Saffron (Crocus sativus L.) is a bioactive compound-rich herb used as a flavoring and coloring agent [27]. Additionally, saffron has pharmaceutical effects and functions as an anticancer, anti-inflammatory, and antidepressant agent [28]. When the bioactive compounds of saffron are adequately processed and delivered to the body while retaining their biological properties, they can serve a beneficial function. Various techniques, including microencapsulation and nanoencapsulation, have been used thus far to preserve the bioactive components of saffron. In recent years, nanoencapsulation has been regarded as a promising method for encapsulating bioactive saffron compounds by surrounding them with preservative materials. This article provides detailed information on the recent developments in saffron encapsulation techniques, emphasizing nanoemulsions.

Saffron (Crocus Sativus L.)

Saffron is a bulbous, stemless herb primarily cultivated in Iran, India, and Greece, with a worldwide production of 430, 22, and 7 tons in 2021 [29]. During drying, more than 80% of the saffron’s moisture is removed, leaving a residual moisture content of only 7 to 10% (w/w) [30]. Saffron is a spice that possesses potent medicinal properties. In traditional Chinese medicine, saffron has been used as an antispasmodic, sedative, menstrual regulator, and abortifacient. This spice has therapeutic effects on the central and peripheral nervous systems (Figure 1). A study by (Ghaffari, et al. [31]) showed that saffron extract could reduce oxidative stress in the hippocampus and improve learning and memory impairment in an animal model of multiple sclerosis. Saffron contains several bioactive compounds, such as flavonoids, anthocyanins, and carotenoids [32]. Four major carotenoids, crocins, crocetin, picrocrocin, and safranal, have been identified in the chemical analysis of saffron’s composition: crocins, crocetin, picrocrocin, and safranal (Figure 2). The plant’s stigma contains a higher concentration of these four critical carotenoids responsible for saffron’s color, aroma, and flavor [33]. Crocin is a hydrosoluble molecule with a negative partition coefficient value (log Poctanol/water = -2.5) [34] and characterized by its plasma half-life from 1.7 h to 2.4 h at 30°C [35]. It exhibits therapeutic properties against neurodegenerative diseases like Alzheimer’s [36]. In a study by Ahmad and coworkers on hemiparkinsonian male Wistar rats, pre-treatment with crocetin (25, 50, and 75 μg/kg body weight) for seven days helped prevent Parkinsonism [37].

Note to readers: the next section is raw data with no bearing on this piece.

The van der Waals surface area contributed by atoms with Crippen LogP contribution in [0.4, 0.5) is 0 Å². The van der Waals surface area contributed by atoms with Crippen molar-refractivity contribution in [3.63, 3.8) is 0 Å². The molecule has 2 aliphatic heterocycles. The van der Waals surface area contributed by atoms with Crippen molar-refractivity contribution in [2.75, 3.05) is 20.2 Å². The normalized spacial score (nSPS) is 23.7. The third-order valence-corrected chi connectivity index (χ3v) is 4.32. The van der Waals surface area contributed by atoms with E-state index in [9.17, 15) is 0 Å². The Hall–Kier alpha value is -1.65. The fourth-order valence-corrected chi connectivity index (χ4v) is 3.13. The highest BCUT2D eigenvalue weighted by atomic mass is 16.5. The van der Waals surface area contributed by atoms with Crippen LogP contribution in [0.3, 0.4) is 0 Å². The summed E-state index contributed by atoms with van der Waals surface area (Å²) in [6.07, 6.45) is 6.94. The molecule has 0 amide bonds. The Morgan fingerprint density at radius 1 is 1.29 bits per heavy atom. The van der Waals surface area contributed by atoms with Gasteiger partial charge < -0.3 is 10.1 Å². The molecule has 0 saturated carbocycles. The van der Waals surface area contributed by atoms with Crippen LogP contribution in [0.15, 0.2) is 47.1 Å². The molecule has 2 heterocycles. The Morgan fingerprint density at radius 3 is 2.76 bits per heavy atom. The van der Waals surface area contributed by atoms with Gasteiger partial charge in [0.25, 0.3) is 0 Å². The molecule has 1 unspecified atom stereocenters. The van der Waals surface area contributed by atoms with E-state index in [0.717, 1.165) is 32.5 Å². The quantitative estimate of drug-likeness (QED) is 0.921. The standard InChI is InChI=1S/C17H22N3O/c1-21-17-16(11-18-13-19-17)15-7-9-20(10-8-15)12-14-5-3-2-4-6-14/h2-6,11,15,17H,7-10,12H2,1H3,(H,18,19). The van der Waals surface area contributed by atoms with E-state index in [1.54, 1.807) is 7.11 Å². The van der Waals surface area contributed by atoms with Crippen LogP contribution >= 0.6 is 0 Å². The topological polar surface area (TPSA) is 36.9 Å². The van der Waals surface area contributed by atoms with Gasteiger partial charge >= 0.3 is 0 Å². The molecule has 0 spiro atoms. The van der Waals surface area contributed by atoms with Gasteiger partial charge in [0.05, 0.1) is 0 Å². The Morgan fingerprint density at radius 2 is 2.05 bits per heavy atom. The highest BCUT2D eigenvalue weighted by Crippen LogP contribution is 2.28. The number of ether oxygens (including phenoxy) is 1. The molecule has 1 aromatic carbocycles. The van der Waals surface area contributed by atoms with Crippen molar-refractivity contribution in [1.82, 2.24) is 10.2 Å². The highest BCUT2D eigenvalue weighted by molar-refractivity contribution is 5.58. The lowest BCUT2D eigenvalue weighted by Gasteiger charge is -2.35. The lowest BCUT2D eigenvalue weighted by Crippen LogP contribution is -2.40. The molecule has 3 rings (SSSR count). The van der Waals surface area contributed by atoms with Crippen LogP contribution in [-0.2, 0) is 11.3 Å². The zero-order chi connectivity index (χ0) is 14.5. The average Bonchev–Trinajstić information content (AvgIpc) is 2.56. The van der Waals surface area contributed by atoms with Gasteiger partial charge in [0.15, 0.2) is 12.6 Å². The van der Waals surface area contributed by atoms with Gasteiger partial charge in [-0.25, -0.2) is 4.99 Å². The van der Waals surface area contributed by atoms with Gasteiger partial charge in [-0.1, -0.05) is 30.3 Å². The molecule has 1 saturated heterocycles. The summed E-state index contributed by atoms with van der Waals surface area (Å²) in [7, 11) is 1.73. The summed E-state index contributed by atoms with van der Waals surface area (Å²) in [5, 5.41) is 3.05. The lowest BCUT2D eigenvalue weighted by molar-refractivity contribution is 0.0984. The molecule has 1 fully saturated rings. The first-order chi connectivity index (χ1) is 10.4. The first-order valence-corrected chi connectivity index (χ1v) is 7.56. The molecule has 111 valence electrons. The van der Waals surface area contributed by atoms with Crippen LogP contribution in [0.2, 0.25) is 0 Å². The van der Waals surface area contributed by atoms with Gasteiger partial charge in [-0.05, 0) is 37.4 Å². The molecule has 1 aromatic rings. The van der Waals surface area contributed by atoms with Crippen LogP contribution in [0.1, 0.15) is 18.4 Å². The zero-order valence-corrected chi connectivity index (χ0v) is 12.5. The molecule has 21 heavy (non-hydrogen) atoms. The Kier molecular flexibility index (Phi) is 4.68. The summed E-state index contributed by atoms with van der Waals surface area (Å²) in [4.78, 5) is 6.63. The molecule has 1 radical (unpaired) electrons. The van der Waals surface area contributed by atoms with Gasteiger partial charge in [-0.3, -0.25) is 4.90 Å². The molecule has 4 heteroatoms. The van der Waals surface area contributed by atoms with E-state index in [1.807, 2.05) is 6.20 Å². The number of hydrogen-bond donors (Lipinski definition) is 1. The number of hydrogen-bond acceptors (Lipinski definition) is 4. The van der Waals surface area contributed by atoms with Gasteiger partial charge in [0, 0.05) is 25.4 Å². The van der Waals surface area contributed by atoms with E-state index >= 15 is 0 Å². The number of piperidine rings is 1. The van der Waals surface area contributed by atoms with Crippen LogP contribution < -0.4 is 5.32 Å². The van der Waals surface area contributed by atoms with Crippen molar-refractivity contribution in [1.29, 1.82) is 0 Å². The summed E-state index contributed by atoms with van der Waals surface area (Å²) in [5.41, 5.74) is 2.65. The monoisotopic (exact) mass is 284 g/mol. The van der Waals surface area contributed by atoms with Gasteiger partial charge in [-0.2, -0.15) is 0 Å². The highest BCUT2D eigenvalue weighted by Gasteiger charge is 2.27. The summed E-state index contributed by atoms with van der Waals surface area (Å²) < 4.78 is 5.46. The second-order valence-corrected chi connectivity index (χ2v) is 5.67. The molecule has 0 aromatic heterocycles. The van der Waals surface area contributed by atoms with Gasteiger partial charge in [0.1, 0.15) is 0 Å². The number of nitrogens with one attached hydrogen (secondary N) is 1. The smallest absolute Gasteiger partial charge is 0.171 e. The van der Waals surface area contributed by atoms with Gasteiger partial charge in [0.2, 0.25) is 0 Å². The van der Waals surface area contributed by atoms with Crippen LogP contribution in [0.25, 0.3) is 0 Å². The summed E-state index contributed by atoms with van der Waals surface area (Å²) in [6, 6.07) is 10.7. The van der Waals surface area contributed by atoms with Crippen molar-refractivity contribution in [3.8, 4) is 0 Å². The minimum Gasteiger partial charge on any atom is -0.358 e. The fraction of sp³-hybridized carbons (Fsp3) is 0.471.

Figure 1.


Figure 2.


The crocin in saffron may also be effective in preventing cerebral ischemia. Crocin can potentially protect a rat model of stroke against ischemia and cerebral edema, according to research by (Vakili, et al. [38]). Crocin’s antioxidant property is even more significant than other well-studied natural antioxidants such as beta-carotene and lycopene [39]. The half maximal inhibitory concentration of crocin in the 2,2-diphenyl-1-picryl-hydrazyl-hydrate (DPPH) free radical scavenging assay is approximately 500 ppm in methanolic solution [40]. Crocetin is a pigment component found in dried saffron stigmas. It is a molecule with a positive partition coefficient that is highly liposoluble (log Poctanol/water = 4.72) [41] and characterized by its plasma half-life from 6.1 to 7.5 h at 30°C [32]. Numerous foods use crocetin’s yellow hue as a natural coloring agent. Animal studies have demonstrated that crocetin has multiple pharmacological properties, including antioxidant activity [42], anti-inflammatory [43], anti-atherosclerotic [44], insulin resistance improvement and neuroprotection [45]. Trans-sodium crocetinate (TSC) has also been used in clinical trial studies involving cancer patients with resistant solid tumors, with encouraging results [46]. Picrocrocin imparts saffron’s bitter flavor and has anticancer properties [47]. The molecule is slightly hydrosoluble and has a negative partition coefficient value (log Poctanol/ water = -0.24) [48] and characterized by its plasma half-life of 174 h at 30°C [49].

Liposoluble safranal derived from picrocrocin with a positive partition coefficient (log Poctanol/water = 2.90) [50] and characterized by its plasma half-life from 1.2 to 2 h at 30°C [51]. It is responsible for the aroma of saffron and has antidepressant properties [52]. Also frequently reported are saffron’s positive effects on depression treatment and anxiety reduction [53-55]. A recent meta-analysis study revealed that the effect of saffron on severe depression was significantly greater than placebo [56]. Clinical trials have indicated that saffron’s effect on depression and anxiety is comparable to commercial antidepressants [57]. It can be concluded that saffron is primarily used as a food ingredient, but its constituents have pharmaceutical applications in treating various illnesses.